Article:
Boston Needs to Reform Its Liquor Licensing Laws. Here’s How
It's the best way to protect more neighborhood bars like Doyle's from closing.
Like many, I was saddened to hear the news that Jamaica Plain’s Doyle’s Café will close. As an owner of a long-standing neighborhood bar, the Plough & Stars in Cambridge, I know well the time that Doyle’s owner, Gerry Burke, has put into his place, and can imagine the sadness he must have felt when he announced the death of a business his father and uncle owned before him.
The public has decried the loss, but no one has blamed Mr. Burke for his decision—nor should they. The bar’s liquor license is worth almost half a million dollars. And the building, which the Burke family owns and will now put on the market, is worth a handsome sum. The question before Mr. Burke was stark: Stay in business, work long hours, and muddle along, or secure his family’s future and move on.
The Boston Globe editorial board reacted strongly to the news. “What ultimately killed [Doyle’s]— or, more precisely, created an economic incentive for the owner to kill it himself—was the city’s archaic liquor licensing system,” it wrote. Mayor Marty Walsh echoed the sentiment when reflecting on the loss. Licenses, he and the Globe concluded, are too expensive, and drive businesses away from Boston’s neighborhoods and into its financial districts.
They’re right. The prohibitive cost of a liquor license creates an enormous barrier to entry and perverse incentives. It’s hard enough running a bar or restaurant in the Boston area. If you keep the cost of goods sold and labor down to 60 percent of revenue, which is not always easy for a small establishment, you’re left with 40 percent to cover all other expenses, including essentials such as insurance, utilities, rent, repairs, and, of course, yearly fees to maintain your license to serve alcohol. Many bars and restaurants must also service large debt they incurred to purchase their license in the first place; at 5 percent interest over a 10-year term, a $400,000 loan to buy a license in Boson will add another $4,242 of monthly expenses—a daunting obstacle to profitability.
Of course, the numbers work for some. There are many successful publicans and restaurateurs who originally purchased a liquor license at a steep price. But the high buy-in favors those with deep pockets and puts loan recipients on the razor’s edge from the moment they tap their first keg. This is especially true for bars located on the outskirts of the city. Although few people in Jamaica Plain will pay $10 for a pint of Guinness or $30 for an entree, lawyers and businessmen likely will in the Seaport District, where the Doyle’s liquor license will be transferred and used by Davio’s.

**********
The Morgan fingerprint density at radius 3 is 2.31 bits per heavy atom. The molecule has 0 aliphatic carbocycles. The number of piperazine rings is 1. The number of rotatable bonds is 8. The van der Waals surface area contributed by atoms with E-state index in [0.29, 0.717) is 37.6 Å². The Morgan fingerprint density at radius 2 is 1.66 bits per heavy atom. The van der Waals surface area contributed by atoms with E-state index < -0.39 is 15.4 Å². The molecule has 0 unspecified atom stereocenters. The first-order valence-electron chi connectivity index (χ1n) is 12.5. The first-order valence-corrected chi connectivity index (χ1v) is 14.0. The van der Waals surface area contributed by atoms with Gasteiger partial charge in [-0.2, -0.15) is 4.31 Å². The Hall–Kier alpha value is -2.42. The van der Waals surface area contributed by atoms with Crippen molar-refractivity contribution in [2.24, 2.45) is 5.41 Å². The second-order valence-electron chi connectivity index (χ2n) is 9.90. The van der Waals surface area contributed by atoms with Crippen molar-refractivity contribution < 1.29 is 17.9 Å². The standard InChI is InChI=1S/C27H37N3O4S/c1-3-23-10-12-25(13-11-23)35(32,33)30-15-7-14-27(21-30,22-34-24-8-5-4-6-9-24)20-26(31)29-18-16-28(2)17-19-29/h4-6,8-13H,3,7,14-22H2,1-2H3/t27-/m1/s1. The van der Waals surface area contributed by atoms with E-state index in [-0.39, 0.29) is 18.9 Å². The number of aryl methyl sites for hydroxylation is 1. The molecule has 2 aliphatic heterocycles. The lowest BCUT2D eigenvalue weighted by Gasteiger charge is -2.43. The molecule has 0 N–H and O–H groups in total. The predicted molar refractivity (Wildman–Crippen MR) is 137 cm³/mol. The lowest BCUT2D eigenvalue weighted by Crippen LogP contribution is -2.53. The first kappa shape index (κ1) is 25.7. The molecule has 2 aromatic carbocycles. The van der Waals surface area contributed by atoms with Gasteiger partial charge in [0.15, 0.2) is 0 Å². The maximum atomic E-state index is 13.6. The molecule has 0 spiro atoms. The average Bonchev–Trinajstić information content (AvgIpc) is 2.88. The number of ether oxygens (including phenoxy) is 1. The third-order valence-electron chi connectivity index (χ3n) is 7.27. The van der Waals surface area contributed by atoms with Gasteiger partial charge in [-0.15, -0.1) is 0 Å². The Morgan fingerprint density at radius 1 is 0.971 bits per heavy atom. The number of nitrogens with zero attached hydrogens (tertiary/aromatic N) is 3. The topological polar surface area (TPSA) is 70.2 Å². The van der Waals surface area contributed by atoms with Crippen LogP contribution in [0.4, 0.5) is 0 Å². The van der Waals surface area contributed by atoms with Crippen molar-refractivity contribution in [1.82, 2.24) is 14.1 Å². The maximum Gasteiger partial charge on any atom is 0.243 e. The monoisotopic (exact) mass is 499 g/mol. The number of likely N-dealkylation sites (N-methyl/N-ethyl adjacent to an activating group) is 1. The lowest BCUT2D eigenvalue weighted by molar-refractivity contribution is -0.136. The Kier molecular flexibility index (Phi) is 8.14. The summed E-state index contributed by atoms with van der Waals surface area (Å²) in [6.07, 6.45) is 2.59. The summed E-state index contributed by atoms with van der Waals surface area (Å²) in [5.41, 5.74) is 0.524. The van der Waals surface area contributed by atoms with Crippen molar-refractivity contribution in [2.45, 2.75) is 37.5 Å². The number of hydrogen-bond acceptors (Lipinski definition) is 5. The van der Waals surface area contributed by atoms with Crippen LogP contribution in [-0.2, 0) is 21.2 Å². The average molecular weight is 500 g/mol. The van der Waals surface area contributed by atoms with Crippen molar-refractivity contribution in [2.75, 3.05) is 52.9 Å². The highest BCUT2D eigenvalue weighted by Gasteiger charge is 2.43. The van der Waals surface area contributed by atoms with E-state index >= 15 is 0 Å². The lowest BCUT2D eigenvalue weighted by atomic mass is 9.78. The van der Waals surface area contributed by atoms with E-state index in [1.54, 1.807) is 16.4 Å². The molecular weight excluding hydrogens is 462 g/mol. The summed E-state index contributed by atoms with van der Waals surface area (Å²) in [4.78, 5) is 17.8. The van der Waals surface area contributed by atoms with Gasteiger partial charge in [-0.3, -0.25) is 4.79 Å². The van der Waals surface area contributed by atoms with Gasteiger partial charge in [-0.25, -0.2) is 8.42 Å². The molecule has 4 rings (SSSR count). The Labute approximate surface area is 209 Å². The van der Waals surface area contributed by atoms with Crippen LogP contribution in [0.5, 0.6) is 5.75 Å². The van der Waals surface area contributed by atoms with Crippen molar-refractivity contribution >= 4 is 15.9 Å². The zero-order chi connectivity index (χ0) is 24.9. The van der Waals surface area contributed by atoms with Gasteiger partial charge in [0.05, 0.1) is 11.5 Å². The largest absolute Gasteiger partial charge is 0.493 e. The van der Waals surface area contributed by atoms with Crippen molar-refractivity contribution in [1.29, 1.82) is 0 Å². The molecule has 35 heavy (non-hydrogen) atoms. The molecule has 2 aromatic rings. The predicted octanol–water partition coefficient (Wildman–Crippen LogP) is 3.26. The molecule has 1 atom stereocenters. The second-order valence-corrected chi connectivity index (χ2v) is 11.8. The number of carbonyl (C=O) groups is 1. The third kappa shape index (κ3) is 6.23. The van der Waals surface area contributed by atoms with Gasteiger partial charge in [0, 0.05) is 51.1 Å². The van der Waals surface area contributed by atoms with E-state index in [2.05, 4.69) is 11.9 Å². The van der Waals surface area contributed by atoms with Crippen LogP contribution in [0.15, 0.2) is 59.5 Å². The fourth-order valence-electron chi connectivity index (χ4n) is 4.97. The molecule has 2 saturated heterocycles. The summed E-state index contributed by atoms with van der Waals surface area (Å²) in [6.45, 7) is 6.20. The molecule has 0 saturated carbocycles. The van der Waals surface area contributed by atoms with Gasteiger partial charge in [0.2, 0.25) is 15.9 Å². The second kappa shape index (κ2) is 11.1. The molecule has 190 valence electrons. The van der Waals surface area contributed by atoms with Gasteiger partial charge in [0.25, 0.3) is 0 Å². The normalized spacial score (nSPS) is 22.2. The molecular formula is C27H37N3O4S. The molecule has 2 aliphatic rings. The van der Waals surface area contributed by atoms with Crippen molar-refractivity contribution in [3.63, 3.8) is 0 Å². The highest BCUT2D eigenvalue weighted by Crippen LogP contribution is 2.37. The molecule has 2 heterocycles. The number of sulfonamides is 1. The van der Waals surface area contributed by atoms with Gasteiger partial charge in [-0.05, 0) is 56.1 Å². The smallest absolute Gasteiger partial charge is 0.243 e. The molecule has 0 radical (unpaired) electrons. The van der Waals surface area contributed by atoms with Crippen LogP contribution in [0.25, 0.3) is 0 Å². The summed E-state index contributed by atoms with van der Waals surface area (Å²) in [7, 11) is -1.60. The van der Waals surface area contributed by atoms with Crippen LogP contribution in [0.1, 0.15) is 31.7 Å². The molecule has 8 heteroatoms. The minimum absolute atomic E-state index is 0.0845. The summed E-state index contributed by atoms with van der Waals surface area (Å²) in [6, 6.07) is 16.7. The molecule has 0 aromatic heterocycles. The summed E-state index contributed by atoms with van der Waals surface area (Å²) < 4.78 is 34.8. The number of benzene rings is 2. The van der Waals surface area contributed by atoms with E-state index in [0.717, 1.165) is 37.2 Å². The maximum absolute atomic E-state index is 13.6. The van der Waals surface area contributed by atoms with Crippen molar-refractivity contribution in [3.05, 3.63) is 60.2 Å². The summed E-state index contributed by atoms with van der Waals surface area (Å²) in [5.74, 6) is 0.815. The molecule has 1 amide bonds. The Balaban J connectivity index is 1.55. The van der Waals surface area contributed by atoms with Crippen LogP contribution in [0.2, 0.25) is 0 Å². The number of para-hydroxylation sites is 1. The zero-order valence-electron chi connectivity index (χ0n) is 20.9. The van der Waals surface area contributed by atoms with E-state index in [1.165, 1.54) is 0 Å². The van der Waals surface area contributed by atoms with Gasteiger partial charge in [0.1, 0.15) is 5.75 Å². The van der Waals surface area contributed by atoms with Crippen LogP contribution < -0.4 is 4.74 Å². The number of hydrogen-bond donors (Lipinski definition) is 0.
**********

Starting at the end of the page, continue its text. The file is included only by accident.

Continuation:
While the Globe’s criticism of Boston’s licensing system is spot-on, its proposed prescription—scrapping licenses in favor of a non-transferable permit system—is short-sighted and unfair. An end to the current rules would have a devastating effect on independent bar owners who spent (and borrowed) vast sums to purchase liquor licenses. The value of their greatest asset would collapse, and they’d be forced to run at a substantial competitive disadvantage against newly opened bars and restaurants that weren’t required to pay hundreds of thousands of dollars for the right to serve alcohol.
The Globe does obliquely refer to the drawbacks of a permit system, calling a transition away from licenses “tricky,” and says that phasing out transferable licenses over time might be one way to ease the pain. It then concludes, however, that licensees assumed the risk that licenses would retain their value and argues that Mayor Walsh’s request for 184 new licenses in Boston—a 15 percent increase—is “a big step in the right direction.”
The right direction for whom? While it’s true that current licensees took on the risk that the government would not intentionally devalue their licenses, the city of Boston encouraged and applauded that risk, and as a result Greater Boston has benefited for generations through wonderful meals, drinks, and nights out on the town. Any new plan that involves devaluing existing licenses in Boston will place existing neighborhood bars throughout the city at a severe competitive disadvantage.
What’s the solution? As a starting point, any increase in the number of licenses should occur very gradually so that pre-existing licenses don’t lose all of their value. Moreover, the city should implement some measures to level the playing field between beloved institutions that paid for their license and newcomers who benefit from any licensing reform. This isn’t as complicated as it sounds. The city could make a one-time, direct payment to pre-existing license-holders to account for some of the harm that would result from a changed license policy. If the city isn’t prepared to draw from its own coffers, it could temporarily exempt pre-existing businesses from paying the annual fees they’re now charged to keep their liquor licenses active. At the same time, annual license fees paid by newly opened bars could be increased for a period of years, with some or all of the additional proceeds set aside for pre-existing owners to level the playing field.
One thing is clear: As Boston flies headlong into the future, it should not forget the very places that make its present great.